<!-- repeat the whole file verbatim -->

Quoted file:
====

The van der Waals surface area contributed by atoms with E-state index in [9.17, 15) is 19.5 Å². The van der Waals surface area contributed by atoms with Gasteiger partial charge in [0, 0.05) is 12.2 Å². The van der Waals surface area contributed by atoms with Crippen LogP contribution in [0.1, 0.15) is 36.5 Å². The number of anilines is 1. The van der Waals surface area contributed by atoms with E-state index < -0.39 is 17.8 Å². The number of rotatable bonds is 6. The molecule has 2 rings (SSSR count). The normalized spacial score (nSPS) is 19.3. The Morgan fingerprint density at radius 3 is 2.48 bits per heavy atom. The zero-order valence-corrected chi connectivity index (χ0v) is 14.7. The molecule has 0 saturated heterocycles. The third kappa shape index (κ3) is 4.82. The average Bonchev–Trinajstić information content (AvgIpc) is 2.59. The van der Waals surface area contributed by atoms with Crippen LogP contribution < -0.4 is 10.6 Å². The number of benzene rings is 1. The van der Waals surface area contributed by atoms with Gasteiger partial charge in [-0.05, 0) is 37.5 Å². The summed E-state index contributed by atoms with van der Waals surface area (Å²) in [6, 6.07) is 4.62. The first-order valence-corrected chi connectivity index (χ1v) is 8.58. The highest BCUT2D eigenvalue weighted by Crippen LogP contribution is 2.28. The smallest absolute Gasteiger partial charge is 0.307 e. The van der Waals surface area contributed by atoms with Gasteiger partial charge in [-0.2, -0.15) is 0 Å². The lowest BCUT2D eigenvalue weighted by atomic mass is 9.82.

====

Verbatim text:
The van der Waals surface area contributed by atoms with E-state index in [9.17, 15) is 19.5 Å². The van der Waals surface area contributed by atoms with Gasteiger partial charge in [0, 0.05) is 12.2 Å². The van der Waals surface area contributed by atoms with Crippen LogP contribution in [0.1, 0.15) is 36.5 Å². The number of anilines is 1. The van der Waals surface area contributed by atoms with E-state index < -0.39 is 17.8 Å². The number of rotatable bonds is 6. The molecule has 2 rings (SSSR count). The normalized spacial score (nSPS) is 19.3. The Morgan fingerprint density at radius 3 is 2.48 bits per heavy atom. The zero-order valence-corrected chi connectivity index (χ0v) is 14.7. The molecule has 0 saturated heterocycles. The third kappa shape index (κ3) is 4.82. The average Bonchev–Trinajstić information content (AvgIpc) is 2.59. The van der Waals surface area contributed by atoms with Crippen LogP contribution < -0.4 is 10.6 Å². The number of benzene rings is 1. The van der Waals surface area contributed by atoms with Gasteiger partial charge in [-0.05, 0) is 37.5 Å². The summed E-state index contributed by atoms with van der Waals surface area (Å²) in [6, 6.07) is 4.62. The first-order valence-corrected chi connectivity index (χ1v) is 8.58. The highest BCUT2D eigenvalue weighted by Crippen LogP contribution is 2.28. The smallest absolute Gasteiger partial charge is 0.307 e. The van der Waals surface area contributed by atoms with Gasteiger partial charge in [-0.2, -0.15) is 0 Å². The lowest BCUT2D eigenvalue weighted by atomic mass is 9.82.